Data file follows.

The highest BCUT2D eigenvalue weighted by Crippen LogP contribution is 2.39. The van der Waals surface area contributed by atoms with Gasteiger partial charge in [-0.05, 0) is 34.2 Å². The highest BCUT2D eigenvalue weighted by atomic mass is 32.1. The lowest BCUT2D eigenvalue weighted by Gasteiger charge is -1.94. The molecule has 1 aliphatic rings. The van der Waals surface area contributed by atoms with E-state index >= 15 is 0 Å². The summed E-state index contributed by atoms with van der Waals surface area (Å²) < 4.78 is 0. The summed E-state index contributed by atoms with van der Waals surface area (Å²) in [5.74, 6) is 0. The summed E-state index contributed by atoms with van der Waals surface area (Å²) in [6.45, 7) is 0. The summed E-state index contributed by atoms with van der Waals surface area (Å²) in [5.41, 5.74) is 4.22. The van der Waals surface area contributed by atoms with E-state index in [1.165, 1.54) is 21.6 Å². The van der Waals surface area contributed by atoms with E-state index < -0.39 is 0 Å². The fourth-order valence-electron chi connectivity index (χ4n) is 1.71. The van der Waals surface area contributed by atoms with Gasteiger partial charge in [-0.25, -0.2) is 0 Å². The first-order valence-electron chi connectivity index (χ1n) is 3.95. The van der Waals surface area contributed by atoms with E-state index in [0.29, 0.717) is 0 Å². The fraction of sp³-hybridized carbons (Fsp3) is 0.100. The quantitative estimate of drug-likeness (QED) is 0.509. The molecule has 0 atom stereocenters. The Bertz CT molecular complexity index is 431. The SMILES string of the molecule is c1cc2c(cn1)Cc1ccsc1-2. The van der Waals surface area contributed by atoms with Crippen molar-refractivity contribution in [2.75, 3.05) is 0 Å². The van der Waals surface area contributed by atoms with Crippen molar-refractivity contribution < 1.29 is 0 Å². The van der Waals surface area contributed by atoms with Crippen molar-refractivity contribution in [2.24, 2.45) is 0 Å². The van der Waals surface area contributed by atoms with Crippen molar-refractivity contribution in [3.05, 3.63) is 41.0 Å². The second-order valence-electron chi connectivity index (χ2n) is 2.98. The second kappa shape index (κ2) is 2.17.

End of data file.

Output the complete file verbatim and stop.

The highest BCUT2D eigenvalue weighted by Crippen LogP contribution is 2.39. The van der Waals surface area contributed by atoms with Gasteiger partial charge in [-0.05, 0) is 34.2 Å². The highest BCUT2D eigenvalue weighted by atomic mass is 32.1. The lowest BCUT2D eigenvalue weighted by Gasteiger charge is -1.94. The molecule has 1 aliphatic rings. The van der Waals surface area contributed by atoms with E-state index >= 15 is 0 Å². The summed E-state index contributed by atoms with van der Waals surface area (Å²) < 4.78 is 0. The summed E-state index contributed by atoms with van der Waals surface area (Å²) in [5.74, 6) is 0. The summed E-state index contributed by atoms with van der Waals surface area (Å²) in [6.45, 7) is 0. The summed E-state index contributed by atoms with van der Waals surface area (Å²) in [5.41, 5.74) is 4.22. The van der Waals surface area contributed by atoms with E-state index in [1.165, 1.54) is 21.6 Å². The van der Waals surface area contributed by atoms with E-state index < -0.39 is 0 Å². The fourth-order valence-electron chi connectivity index (χ4n) is 1.71. The van der Waals surface area contributed by atoms with Gasteiger partial charge in [-0.25, -0.2) is 0 Å². The first-order valence-electron chi connectivity index (χ1n) is 3.95. The van der Waals surface area contributed by atoms with E-state index in [0.29, 0.717) is 0 Å². The fraction of sp³-hybridized carbons (Fsp3) is 0.100. The quantitative estimate of drug-likeness (QED) is 0.509. The molecule has 0 atom stereocenters. The Bertz CT molecular complexity index is 431. The SMILES string of the molecule is c1cc2c(cn1)Cc1ccsc1-2. The van der Waals surface area contributed by atoms with Crippen molar-refractivity contribution in [2.75, 3.05) is 0 Å². The van der Waals surface area contributed by atoms with Crippen molar-refractivity contribution < 1.29 is 0 Å². The van der Waals surface area contributed by atoms with Crippen molar-refractivity contribution in [2.24, 2.45) is 0 Å². The van der Waals surface area contributed by atoms with Crippen molar-refractivity contribution in [3.05, 3.63) is 41.0 Å². The second-order valence-electron chi connectivity index (χ2n) is 2.98. The second kappa shape index (κ2) is 2.17.